Poaching of rhinos in South Africa, down very slightly from last year, has moved from large national parks placed under high surveillance to regional parks and private reserves, noted the government on Monday.
A total of 448 rhinos were killed in 2022 in the country, three less than in 2021.
The Kruger National Park, the largest in the country, is the only one out of twenty in South Africa to have been affected by the phenomenon in 2022: 124 rhinos were poached there, around 40% less than the previous year, according to the Ministry of the Environment in a press release.
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“Relentless war” against poaching
Kruger National Park is the largest in South Africa.
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No rhinos have been killed in any other national park in the country.
Result, according to the Minister of the Environment Barbara Creecy, of "
the relentless war waged by our formidable anti-poaching system as well as the comprehensive dehorning program
The majority of poached rhinos were poached in regional parks in KwaZulu-Natal province (KZN, south-east), ie 244, including 16 in private reserves.
This year's results show that collaboration between conservation authorities, South African police services, revenue authorities and international agencies is working.
We believe that if the provincial authorities in KwaZulu-Natal follow our model, they will be able to significantly curb rhino poaching in their provincial parks before it is too late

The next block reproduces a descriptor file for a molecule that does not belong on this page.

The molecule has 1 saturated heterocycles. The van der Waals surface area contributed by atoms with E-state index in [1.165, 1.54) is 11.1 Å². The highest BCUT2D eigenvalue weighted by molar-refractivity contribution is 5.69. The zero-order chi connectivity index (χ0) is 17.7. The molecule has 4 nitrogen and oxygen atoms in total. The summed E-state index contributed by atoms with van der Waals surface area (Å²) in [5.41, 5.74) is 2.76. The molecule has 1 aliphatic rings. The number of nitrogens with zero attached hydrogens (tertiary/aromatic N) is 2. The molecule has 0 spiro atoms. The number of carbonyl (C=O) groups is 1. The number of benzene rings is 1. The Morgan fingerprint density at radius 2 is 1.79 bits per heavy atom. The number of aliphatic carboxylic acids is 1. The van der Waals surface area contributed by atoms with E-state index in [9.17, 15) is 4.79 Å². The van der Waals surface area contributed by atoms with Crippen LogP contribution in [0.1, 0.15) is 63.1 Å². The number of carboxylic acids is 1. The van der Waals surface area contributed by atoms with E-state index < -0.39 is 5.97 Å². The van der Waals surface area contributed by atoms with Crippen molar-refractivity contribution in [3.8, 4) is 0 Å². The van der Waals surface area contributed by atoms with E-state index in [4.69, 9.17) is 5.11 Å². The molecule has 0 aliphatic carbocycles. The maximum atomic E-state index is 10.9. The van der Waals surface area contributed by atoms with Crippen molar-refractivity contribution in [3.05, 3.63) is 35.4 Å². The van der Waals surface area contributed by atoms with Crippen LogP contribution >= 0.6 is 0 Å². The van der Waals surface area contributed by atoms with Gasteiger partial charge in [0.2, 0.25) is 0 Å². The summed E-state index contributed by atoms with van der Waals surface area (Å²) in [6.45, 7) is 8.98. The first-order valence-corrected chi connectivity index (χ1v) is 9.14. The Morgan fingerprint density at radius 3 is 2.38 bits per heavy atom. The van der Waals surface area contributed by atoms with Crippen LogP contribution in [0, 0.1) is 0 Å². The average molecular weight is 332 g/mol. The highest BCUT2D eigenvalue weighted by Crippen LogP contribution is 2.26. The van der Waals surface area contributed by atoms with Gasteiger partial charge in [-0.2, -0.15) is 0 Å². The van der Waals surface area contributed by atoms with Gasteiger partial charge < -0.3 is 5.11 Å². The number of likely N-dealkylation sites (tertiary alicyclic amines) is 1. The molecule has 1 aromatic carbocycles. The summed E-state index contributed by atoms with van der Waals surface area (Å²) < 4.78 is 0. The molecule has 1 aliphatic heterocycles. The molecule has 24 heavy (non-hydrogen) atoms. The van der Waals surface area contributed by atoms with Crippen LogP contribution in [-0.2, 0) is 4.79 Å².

,” said Barbara Creecy.
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80% of the world's rhino population
South Africa is home to nearly 80% of the world's rhino population.
The country has become a hotspot for poaching, driven by Asian demand, where the horns are used in traditional medicine for their supposed therapeutic or aphrodisiac effects.
The Kruger Park, very touristy and which extends over nearly 20,000 km² to the Mozambique border, has seen its rhino population decrease dramatically over the last decade.
The government has taken reinforced measures in recent years with the support of the police, the tax authorities and cross-border agencies.
This park is known for hosting the 'Big Five', namely lion, rhino, buffalo, elephant and leopard.
The public authority that manages national parks announced in December the use of lie detectors on employees of national parks, poachers sometimes benefiting from their complicity.
The decline in poaching in Kruger Park brings "
", said the NGO WWF in a statement, stressing however that cross-border trafficking in the region remains "